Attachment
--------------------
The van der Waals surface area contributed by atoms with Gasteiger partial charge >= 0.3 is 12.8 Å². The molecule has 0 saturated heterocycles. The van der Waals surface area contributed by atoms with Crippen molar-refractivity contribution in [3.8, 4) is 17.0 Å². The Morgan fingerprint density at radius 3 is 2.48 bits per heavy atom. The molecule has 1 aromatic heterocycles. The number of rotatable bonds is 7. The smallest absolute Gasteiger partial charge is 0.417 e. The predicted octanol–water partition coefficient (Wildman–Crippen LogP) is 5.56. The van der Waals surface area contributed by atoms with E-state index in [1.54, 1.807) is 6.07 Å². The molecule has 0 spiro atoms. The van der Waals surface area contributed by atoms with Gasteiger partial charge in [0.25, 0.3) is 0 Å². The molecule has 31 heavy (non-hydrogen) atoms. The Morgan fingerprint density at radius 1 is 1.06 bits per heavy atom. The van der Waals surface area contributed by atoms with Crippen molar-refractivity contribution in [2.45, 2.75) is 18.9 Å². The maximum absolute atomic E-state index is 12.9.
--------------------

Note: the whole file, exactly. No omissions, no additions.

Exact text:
The van der Waals surface area contributed by atoms with Gasteiger partial charge >= 0.3 is 12.8 Å². The molecule has 0 saturated heterocycles. The van der Waals surface area contributed by atoms with Crippen molar-refractivity contribution in [3.8, 4) is 17.0 Å². The Morgan fingerprint density at radius 3 is 2.48 bits per heavy atom. The molecule has 1 aromatic heterocycles. The number of rotatable bonds is 7. The smallest absolute Gasteiger partial charge is 0.417 e. The predicted octanol–water partition coefficient (Wildman–Crippen LogP) is 5.56. The van der Waals surface area contributed by atoms with E-state index in [1.54, 1.807) is 6.07 Å². The molecule has 0 spiro atoms. The van der Waals surface area contributed by atoms with Gasteiger partial charge in [0.25, 0.3) is 0 Å². The molecule has 31 heavy (non-hydrogen) atoms. The Morgan fingerprint density at radius 1 is 1.06 bits per heavy atom. The van der Waals surface area contributed by atoms with Crippen molar-refractivity contribution in [2.45, 2.75) is 18.9 Å². The maximum absolute atomic E-state index is 12.9.